The relativist would view this situation as not an issue of legality but, instead, an issue of his personal feelings on the matter. The relativist would debate the reasons why he should not be penalized for not knowing that there was another buck and would give reason as to why he never would have thought his bullet would have penetrated that well in the first place. He would come up with reasons as to why he is the exception to the rule and decide that he does not have to tell anyone about what happened. He would also not hold his friend to any decision either and would let his friend decide if he wanted to tag the second buck or go find a different one. Ultimately, the law does not matter to the relativist, as it is, in his mind, relative.

Principle-based ethics

If the decision were based upon principal, the decision would be easy: the one who pulled the trigger would make a phone call to the game and fish department, pay whatever fine was assessed, and go home. While this might very well be the right decision and clearly the least suspect, the question remains: Is adherence to a principal-based system the only way to make a decision? For some, the answer is an emphatic "Yes!" For others, perhaps there is a different process for making a decision that would land on an equally ethical decision that would also allow someone to think through the decision in a meaningful way.

Which of these did you identify with? Or, perhaps, a better question is which of these most accurately summarizes your initial reaction to the scenario?

Continued below.

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How to effectively solve ethical issues

Since only one of the responses to the scenario mentioned above can be seen as being clearly ethical and inline with the law (principle-based), let's discuss how to make an ethical decision in order to consider all of the information and ensure that we are always making the right decision. This is where thinking through things is better than adherence to a system. While you may still come to the same conclusion, you can arrive there with confidence, knowing that it was a well thought out process that led you to that decision.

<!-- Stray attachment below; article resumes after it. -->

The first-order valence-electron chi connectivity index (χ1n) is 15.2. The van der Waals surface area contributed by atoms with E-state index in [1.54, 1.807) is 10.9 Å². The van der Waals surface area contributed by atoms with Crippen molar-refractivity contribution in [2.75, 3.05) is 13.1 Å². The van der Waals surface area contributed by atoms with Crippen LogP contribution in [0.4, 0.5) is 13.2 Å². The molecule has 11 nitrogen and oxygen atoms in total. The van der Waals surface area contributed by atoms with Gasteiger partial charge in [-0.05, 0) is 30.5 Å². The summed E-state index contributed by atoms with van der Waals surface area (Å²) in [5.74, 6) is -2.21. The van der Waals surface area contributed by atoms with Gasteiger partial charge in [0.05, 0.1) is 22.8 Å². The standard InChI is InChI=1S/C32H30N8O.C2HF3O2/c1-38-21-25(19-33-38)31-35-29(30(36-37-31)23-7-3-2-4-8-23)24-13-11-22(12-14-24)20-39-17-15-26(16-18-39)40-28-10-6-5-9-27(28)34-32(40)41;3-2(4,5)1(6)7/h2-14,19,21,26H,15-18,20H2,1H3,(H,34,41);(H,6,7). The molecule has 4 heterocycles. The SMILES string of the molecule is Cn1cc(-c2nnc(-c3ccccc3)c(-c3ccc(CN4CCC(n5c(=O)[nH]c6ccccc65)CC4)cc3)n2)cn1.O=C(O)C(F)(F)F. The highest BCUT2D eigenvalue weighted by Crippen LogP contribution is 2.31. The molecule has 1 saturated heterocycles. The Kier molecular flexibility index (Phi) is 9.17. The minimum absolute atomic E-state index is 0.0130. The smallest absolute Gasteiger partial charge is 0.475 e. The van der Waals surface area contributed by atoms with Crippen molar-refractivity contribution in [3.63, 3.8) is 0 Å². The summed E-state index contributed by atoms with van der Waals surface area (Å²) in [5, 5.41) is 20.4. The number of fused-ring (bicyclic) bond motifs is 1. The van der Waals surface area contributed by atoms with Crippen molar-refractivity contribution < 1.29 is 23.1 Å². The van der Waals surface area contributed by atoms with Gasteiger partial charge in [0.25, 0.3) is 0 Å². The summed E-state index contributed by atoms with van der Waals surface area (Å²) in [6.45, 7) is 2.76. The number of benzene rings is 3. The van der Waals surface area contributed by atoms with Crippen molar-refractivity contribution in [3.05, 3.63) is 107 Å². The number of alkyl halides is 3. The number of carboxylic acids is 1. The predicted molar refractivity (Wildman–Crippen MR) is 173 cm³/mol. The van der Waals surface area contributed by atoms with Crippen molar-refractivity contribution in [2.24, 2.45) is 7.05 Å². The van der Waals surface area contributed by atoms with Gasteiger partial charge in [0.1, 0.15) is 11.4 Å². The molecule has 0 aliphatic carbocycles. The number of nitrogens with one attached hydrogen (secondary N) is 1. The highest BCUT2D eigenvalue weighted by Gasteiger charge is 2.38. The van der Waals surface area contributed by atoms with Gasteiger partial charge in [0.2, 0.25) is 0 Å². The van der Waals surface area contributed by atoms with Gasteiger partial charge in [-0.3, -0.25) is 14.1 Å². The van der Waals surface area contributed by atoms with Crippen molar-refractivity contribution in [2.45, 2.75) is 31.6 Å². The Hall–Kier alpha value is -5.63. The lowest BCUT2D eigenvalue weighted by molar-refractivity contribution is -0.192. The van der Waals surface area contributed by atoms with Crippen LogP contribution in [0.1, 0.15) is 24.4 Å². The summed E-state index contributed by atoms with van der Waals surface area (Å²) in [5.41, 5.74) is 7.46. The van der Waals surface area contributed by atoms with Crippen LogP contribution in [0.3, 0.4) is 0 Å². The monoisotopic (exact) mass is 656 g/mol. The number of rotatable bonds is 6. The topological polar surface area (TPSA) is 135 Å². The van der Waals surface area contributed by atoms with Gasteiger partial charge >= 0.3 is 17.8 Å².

Don't be overwhelmed by the number of steps below. Instead, these steps serve as an overview of the factors that must be considered when faced with an ethical dilemma. In reality, these steps will mentally occur in very rapid succession:

Gather the facts

You illegally shot two legal animals. You were only allowed one buck and you accidentally shot two. Taking two legal bucks is against your state laws.

Determine the ethical issue

The ethical issues at hand are:

  • Whether one must follow local laws.
  • Whether one must tell the truth.
  • Whether one should allow an animal to be wasted due to a mistake.

What principals have bearing on the situation

  • Honesty is an obvious one since you would have to decide whether or not to tell the truth about what happened.
  • Next, integrity since it is related to honesty, yet gets at the deeper heart issue of why one would choose to tell the truth or not. Integrity is about character and lying reveals a flawed character.
  • Third, the purpose of hunting as conservation should be considered since you are no longer an agent of conservation if you are fine with killing more animals than legally allowed. You are now acting outside of the bounds of the conservation system and, thus, cannot with integrity say that you care about conservation if you are willing to violate this principle.
  • Lastly, adherence to laws is a principal that is over-arching as no hunter should ever feel as though he or she is not bound by the same laws as everyone else.

What are the alternatives?

There are a few options:

  1. Call the game warden, tell him/her what happened, and take the consequences.
  2. Ask your friend to tag the second animal and let him take the meat home.